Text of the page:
IPCC warns against climate panic

The threat of climate change is serious and must be addressed but we should avoid exaggerating the problem, according to a non-partisan gathering of international scientists.

The report issued by the UN’s Intergovernmental Panel on Climate Change (IPCC) last Friday held few surprises, but it did assert in a calm and collected way that mankind’s role in changing weather patterns and rising sea levels was not really up for debate and climate deniers were a shrinking minority in the respected scientific community.

The contents of the report had not changed dramatically since the IPCC’s last publication in 2001, though it did say that many of the changes observed six years ago were accelerating.

The report was distinctly lacking in fire and brimstone and even sounded some positive notes. The estimated rise in sea level by 2100 had fallen to 38.5cm, ten centimetres less than predicted in 2001 and well below the 67cm predicted by the IPCC in the 1990s.

In the 1980s the US Environmental Protection Agency believed global sea level would rise by several metres over the coming century.

The other silver lining of a predictably gloomy cloud was the dismissal of the theory that melting ice would switch off the Gulf Stream, a scenario considered in some depth by scientists and film makers alike in recent years.

The report suggested that such an event was extremely unlikely and wouldn’t be such a bad thing in any case as it would go some way to negating global temperature increases.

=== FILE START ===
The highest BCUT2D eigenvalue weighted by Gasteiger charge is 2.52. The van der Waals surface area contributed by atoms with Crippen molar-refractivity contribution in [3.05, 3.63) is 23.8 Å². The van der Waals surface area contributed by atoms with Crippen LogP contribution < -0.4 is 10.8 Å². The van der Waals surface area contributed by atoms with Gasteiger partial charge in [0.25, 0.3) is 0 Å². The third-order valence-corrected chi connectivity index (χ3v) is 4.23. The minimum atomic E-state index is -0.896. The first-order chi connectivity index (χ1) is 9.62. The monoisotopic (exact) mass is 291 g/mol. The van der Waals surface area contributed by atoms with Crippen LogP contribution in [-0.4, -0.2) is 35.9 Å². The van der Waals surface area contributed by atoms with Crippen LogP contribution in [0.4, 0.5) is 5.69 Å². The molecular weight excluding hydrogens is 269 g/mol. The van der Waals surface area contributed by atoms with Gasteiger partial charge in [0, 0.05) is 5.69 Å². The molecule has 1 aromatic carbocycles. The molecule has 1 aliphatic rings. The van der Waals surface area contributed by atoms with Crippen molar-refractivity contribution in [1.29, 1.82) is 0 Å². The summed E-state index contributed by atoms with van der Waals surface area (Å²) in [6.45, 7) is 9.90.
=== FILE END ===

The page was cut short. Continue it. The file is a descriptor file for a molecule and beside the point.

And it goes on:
It also said that our best efforts would have little effect before 2030 due to the vast scale of the problem and we should, in the short term, look to adapting to inevitable changes and building resilience in the most vulnerable areas.

Warning against complacency, however, the report echoed Nick Stern’s review by saying we had a limited amount of time to act if we were to avoid the worst effects of climate change in the long term.

Commentary on the report came thick and fast, with the more militant NGOs calling for action, not words while others claimed the report, like so many before it, offered the final proof that man is responsible for climate change and that the debate is over.

In the UK, the Government response was to use the report as a clarion call for ‘urgent international political action’.

“The report confirms our concerns that the window of opportunity to avoid dangerous climate change is closing more quickly than previously thought. It is another nail in the coffin of the climate change deniers and represents the most authoritative picture to date, showing that the debate over the science of climate change is well and truly over,” said Environment Secretary David Miliband.

“What’s now urgently needed is the international political commitment to take action to avoid dangerous climate change. This has been absent so far. If we are to succeed, we will require the engagement not just of environmental ministers but heads of state, prime ministers and finance ministers.

“This first report by the IPCC, and others to follow later this year, can provide a strong evidence base needed to move the prospects of agreement closer.

“Man-made climate change poses an increasing risk to people and business across the globe. It will have disastrous consequences if we don’t act now. The economic evidence, following the Stern Review, is clear that tackling this challenge is both achievable and affordable.”

Sam Bond

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